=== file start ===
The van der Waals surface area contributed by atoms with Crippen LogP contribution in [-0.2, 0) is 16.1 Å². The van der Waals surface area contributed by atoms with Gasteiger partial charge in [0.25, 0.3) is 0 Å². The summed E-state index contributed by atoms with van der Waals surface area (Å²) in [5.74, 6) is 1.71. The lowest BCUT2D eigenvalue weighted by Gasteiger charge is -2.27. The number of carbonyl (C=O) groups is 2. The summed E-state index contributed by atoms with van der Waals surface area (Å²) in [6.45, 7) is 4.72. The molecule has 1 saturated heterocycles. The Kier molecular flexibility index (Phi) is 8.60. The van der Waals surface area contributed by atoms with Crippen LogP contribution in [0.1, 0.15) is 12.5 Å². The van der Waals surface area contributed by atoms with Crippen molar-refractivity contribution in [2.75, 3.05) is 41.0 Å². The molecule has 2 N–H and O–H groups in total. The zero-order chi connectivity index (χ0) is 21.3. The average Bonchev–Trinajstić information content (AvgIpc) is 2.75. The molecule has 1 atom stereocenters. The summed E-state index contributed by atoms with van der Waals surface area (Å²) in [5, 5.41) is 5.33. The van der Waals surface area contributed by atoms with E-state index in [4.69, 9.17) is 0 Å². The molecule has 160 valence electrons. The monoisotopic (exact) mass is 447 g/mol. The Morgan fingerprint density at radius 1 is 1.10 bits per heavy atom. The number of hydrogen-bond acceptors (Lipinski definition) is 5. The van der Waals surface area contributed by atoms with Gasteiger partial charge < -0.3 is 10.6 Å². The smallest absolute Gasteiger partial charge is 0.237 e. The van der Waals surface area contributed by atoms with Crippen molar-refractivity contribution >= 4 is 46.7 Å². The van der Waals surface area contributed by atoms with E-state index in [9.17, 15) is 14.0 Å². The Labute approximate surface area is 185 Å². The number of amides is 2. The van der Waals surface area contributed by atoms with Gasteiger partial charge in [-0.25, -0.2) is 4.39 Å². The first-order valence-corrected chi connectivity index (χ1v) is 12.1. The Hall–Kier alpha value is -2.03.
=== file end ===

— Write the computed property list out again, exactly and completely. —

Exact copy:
The van der Waals surface area contributed by atoms with Crippen LogP contribution in [-0.2, 0) is 16.1 Å². The van der Waals surface area contributed by atoms with Gasteiger partial charge in [0.25, 0.3) is 0 Å². The summed E-state index contributed by atoms with van der Waals surface area (Å²) in [5.74, 6) is 1.71. The lowest BCUT2D eigenvalue weighted by Gasteiger charge is -2.27. The number of carbonyl (C=O) groups is 2. The summed E-state index contributed by atoms with van der Waals surface area (Å²) in [6.45, 7) is 4.72. The molecule has 1 saturated heterocycles. The Kier molecular flexibility index (Phi) is 8.60. The van der Waals surface area contributed by atoms with Crippen LogP contribution in [0.1, 0.15) is 12.5 Å². The van der Waals surface area contributed by atoms with Crippen molar-refractivity contribution in [2.75, 3.05) is 41.0 Å². The molecule has 2 N–H and O–H groups in total. The zero-order chi connectivity index (χ0) is 21.3. The average Bonchev–Trinajstić information content (AvgIpc) is 2.75. The molecule has 1 atom stereocenters. The summed E-state index contributed by atoms with van der Waals surface area (Å²) in [5, 5.41) is 5.33. The van der Waals surface area contributed by atoms with E-state index in [4.69, 9.17) is 0 Å². The molecule has 160 valence electrons. The monoisotopic (exact) mass is 447 g/mol. The Morgan fingerprint density at radius 1 is 1.10 bits per heavy atom. The number of hydrogen-bond acceptors (Lipinski definition) is 5. The van der Waals surface area contributed by atoms with Gasteiger partial charge < -0.3 is 10.6 Å². The smallest absolute Gasteiger partial charge is 0.237 e. The van der Waals surface area contributed by atoms with Crippen molar-refractivity contribution >= 4 is 46.7 Å². The van der Waals surface area contributed by atoms with E-state index in [9.17, 15) is 14.0 Å². The Labute approximate surface area is 185 Å². The number of amides is 2. The van der Waals surface area contributed by atoms with Gasteiger partial charge in [-0.25, -0.2) is 4.39 Å². The first-order valence-corrected chi connectivity index (χ1v) is 12.1. The Hall–Kier alpha value is -2.03.